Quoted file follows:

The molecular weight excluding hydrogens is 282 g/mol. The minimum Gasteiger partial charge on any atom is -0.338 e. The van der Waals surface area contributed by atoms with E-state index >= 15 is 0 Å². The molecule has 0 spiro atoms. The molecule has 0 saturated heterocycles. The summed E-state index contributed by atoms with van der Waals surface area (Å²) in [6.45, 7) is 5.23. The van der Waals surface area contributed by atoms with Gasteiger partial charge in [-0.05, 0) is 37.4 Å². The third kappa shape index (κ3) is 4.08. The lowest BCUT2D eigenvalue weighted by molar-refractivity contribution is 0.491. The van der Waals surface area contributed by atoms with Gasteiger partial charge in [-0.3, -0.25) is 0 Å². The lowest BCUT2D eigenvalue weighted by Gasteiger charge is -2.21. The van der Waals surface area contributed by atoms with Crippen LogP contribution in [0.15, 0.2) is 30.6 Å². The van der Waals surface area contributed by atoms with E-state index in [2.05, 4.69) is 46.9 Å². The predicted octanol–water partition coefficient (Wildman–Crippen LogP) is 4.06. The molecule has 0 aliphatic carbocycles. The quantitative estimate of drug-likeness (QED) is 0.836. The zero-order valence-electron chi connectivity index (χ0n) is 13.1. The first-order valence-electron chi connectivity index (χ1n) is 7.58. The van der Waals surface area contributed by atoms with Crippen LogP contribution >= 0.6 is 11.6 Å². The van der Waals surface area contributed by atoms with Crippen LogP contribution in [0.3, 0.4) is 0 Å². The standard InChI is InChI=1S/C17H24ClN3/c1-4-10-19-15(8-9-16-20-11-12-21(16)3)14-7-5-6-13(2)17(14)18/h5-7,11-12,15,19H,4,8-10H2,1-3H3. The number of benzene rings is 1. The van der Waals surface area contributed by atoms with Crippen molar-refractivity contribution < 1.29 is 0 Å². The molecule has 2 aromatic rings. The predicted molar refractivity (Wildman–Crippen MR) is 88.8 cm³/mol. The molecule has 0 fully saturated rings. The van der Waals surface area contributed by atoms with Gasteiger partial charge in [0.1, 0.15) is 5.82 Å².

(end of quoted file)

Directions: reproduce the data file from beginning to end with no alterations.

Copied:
The molecular weight excluding hydrogens is 282 g/mol. The minimum Gasteiger partial charge on any atom is -0.338 e. The van der Waals surface area contributed by atoms with E-state index >= 15 is 0 Å². The molecule has 0 spiro atoms. The molecule has 0 saturated heterocycles. The summed E-state index contributed by atoms with van der Waals surface area (Å²) in [6.45, 7) is 5.23. The van der Waals surface area contributed by atoms with Gasteiger partial charge in [-0.05, 0) is 37.4 Å². The third kappa shape index (κ3) is 4.08. The lowest BCUT2D eigenvalue weighted by molar-refractivity contribution is 0.491. The van der Waals surface area contributed by atoms with Gasteiger partial charge in [-0.3, -0.25) is 0 Å². The lowest BCUT2D eigenvalue weighted by Gasteiger charge is -2.21. The van der Waals surface area contributed by atoms with Crippen LogP contribution in [0.15, 0.2) is 30.6 Å². The van der Waals surface area contributed by atoms with E-state index in [2.05, 4.69) is 46.9 Å². The predicted octanol–water partition coefficient (Wildman–Crippen LogP) is 4.06. The molecule has 0 aliphatic carbocycles. The quantitative estimate of drug-likeness (QED) is 0.836. The zero-order valence-electron chi connectivity index (χ0n) is 13.1. The first-order valence-electron chi connectivity index (χ1n) is 7.58. The van der Waals surface area contributed by atoms with Crippen LogP contribution >= 0.6 is 11.6 Å². The van der Waals surface area contributed by atoms with Crippen LogP contribution in [0.3, 0.4) is 0 Å². The standard InChI is InChI=1S/C17H24ClN3/c1-4-10-19-15(8-9-16-20-11-12-21(16)3)14-7-5-6-13(2)17(14)18/h5-7,11-12,15,19H,4,8-10H2,1-3H3. The number of benzene rings is 1. The van der Waals surface area contributed by atoms with Crippen molar-refractivity contribution < 1.29 is 0 Å². The molecule has 2 aromatic rings. The predicted molar refractivity (Wildman–Crippen MR) is 88.8 cm³/mol. The molecule has 0 fully saturated rings. The van der Waals surface area contributed by atoms with Gasteiger partial charge in [0.1, 0.15) is 5.82 Å².